Sri Lanka has its own unique cuisine although those not used to it often find it very oily and overly salted. Another problem some visitors have with the food is that it can be very hot, sometimes hot enough to take the mucus membrane off your mouth as it goes in and the lining off your bowels as it comes out the next morning. Most meditation centers don’t make provisions for foreigners as far as the chili in food is concerned or if they do it doesn’t seen to make much difference. Two thing you can do to minimize this problem is to drink coconut milk with your meal or mix a bit of curd in it. This can really take the fire out of a hot dish. Vegetarianism is common in Sri Lanka and many places offer meat free dishes. Most people staying in meditation centres observe the eight or ten Precepts one of which is to abstain from eating after noon. Consequently meditation centres do not usually provide supper although tea is always available. Outsides the cities soft drinks are available but they are not always refrigerated. Anyway, a far better alternative to soft drinks or bottled water is coconut milk which can be very refreshing even when not cold. The bright orange coconuts are called tambili while the larger green ones are called karumba. Both are widely available everywhere.
Festivals and Holidays
Sri Lanka has about 30 public holidays every year, more than any other country. It can be very inconvenient to be in need of something only to find that all shops, banks and government offices are closed for the day. The Tourist Board publishes an annual Calendar of Events which will inform you of coming holidays. The main Buddhist holidays and festivals are these.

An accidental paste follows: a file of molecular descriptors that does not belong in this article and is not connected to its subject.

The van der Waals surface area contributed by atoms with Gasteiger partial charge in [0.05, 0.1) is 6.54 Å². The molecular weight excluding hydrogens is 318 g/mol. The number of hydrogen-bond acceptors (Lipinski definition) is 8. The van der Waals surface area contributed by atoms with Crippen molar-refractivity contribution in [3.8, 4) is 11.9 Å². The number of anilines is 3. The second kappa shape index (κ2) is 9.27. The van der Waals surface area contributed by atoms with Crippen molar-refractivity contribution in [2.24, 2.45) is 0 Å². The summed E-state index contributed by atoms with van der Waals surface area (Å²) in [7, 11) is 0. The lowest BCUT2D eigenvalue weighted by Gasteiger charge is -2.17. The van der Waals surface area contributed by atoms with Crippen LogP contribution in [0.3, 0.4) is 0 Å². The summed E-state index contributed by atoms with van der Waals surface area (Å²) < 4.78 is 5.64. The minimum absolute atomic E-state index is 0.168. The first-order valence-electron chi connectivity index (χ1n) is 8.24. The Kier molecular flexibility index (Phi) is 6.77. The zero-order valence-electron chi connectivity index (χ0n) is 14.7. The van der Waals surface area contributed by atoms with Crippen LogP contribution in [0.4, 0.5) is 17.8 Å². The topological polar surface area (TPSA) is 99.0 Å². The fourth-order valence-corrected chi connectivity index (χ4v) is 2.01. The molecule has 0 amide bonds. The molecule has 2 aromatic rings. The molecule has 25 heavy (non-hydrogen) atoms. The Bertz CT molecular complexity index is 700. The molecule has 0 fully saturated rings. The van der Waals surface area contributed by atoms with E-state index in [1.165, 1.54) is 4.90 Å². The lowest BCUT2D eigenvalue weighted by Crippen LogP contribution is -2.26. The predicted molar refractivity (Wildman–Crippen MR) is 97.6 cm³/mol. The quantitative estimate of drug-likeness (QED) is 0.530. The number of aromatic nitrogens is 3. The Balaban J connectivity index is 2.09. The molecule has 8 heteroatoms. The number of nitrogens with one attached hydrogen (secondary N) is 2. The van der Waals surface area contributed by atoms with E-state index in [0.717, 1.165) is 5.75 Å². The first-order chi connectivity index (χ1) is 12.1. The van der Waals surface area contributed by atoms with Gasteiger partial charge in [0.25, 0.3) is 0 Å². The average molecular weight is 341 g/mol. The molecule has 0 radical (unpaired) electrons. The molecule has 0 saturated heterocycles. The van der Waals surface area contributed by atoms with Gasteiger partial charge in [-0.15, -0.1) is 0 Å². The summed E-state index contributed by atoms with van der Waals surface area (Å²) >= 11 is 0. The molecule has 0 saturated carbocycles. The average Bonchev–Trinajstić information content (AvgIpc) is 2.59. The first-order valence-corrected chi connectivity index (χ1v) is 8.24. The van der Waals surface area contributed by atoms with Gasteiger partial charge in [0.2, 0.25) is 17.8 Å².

Duruthu Perahera. Held on the full moon of January this is a smaller but nonetheless coluorful and vibrant version of the Kandy Perahera.
According to the Theravadin tradition the Buddha was born, enlightened and attained final Nirvana on the full moon of the third Indian month Vesak (Pali, Vesakha). It seems that Vesak has been celebrated from the time Buddhism was introduced to the island although the first actual mention of it is from the reign of Dutthagamani in the 1st century BCE. This festival is celebrated in Sri Lanka with enormous enthusiasm. For a week or so before, boys and youths are busy making geometrically shaped lanterns out of semi-transparent paper usually of soft pastel colors and often with long graceful tails. Nearly every house in the country will have at least one of these lanterns, some quite modest, others large, elaborate and of great beauty. Many people will spend Vesak evening going around looking at the lanterns and particularly beautiful ones will attract large appreciative crowds. Ambalamgoda on the coast south of Colombo is particularly famous for the size and creativity of its lanterns. Throughout the year all the families or businesses in one street will collect money and on Vesak eve build a stall at the end of their street and offer food and drink to all comers.
Worship of the bodhi tree - a painting from Damulla